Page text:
FDA advisers recommend easing Avandia restrictions

July 15, 2013

FDA advisers recommended in early June the easing of restrictions on the diabetes drug rosiglitazone (Avandia, GlaxoSmithKline), following an independent re-examination of GSK’s RECORD study conducted by Duke Clinical Research Institute.

FDA advisers recommended in early June the easing of restrictions on the diabetes drug rosiglitazone (Avandia, GlaxoSmithKline), following an independent re-examination of GSK’s RECORD study conducted by Duke Clinical Research Institute.

In 2010, FDA limited patient access to the drug after concerns were raised about a possible increased risk of heart attacks connected with its use. In Europe it was banned.

During the latest meeting of the Endocrinologic and Metabolic Drugs Advisory Committee and the Drug Safety and Risk Management Advisory Committee, most of the FDA advisers decided to modify (13) or remove (7) the Risk Evaluation and Mitigation Strategy (REMS) program after the independent study confirmed GSK’s original findings, concluding that the risks of mortality or adverse cardiac outcomes with rosiglitazone used in combination with metformin or sulfonylurea are no different from those connected with the combination treatment of metformin and treatment with sulfonylurea only. However, five FDA advisers voted to keep the current REMS in place, and one adviser wanted to remove the drug from the market.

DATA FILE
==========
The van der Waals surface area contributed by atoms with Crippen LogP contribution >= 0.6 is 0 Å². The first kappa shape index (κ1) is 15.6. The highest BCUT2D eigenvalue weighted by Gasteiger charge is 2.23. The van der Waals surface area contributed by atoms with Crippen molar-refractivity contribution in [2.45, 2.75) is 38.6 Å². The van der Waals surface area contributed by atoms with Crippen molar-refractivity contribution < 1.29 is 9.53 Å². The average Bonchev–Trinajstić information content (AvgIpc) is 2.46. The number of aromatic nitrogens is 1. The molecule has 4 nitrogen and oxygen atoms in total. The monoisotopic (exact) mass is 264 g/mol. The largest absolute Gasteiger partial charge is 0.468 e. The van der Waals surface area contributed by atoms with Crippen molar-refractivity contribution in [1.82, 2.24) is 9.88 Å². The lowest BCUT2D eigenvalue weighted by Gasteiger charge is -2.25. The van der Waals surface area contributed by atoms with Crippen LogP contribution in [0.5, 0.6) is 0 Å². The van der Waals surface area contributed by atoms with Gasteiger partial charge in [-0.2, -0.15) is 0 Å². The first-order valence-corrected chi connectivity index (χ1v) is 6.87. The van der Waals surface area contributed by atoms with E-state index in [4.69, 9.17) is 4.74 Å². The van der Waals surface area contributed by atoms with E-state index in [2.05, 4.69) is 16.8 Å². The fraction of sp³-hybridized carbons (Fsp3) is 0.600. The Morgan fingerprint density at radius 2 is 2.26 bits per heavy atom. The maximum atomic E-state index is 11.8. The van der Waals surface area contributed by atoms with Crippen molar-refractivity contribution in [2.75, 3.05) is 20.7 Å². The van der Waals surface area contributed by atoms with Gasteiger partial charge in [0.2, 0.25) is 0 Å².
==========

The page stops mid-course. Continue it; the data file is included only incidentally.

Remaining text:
“We appreciate the committee’s thorough examination of the RECORD results and will continue to work with FDA as it considers the recommendation of the committee,” said Dr. James Shannon, GSK’s chief medical officer. “We continue to believe that [rosiglitazone] is a safe and effective treatment option for type 2 diabetes when used for the appropriate patient and in accordance with labeling.”

The Duke Clinical Research Institute analyzed the RECORD trial data and found the hazard ratio for cardiovascular death, myocardial infarction, and stroke to be 0.95 (95% CI: 0.78-1.17), which is close to the hazard ratio from the original study of 0.93 (95% CI: 0.74-1.15).

FDA will be making its decision, now that the Endocrinologic and Metabolic Drugs Advisory Committee and the Drug Safety and Risk Management Advisory Committee have met and voted on the issue.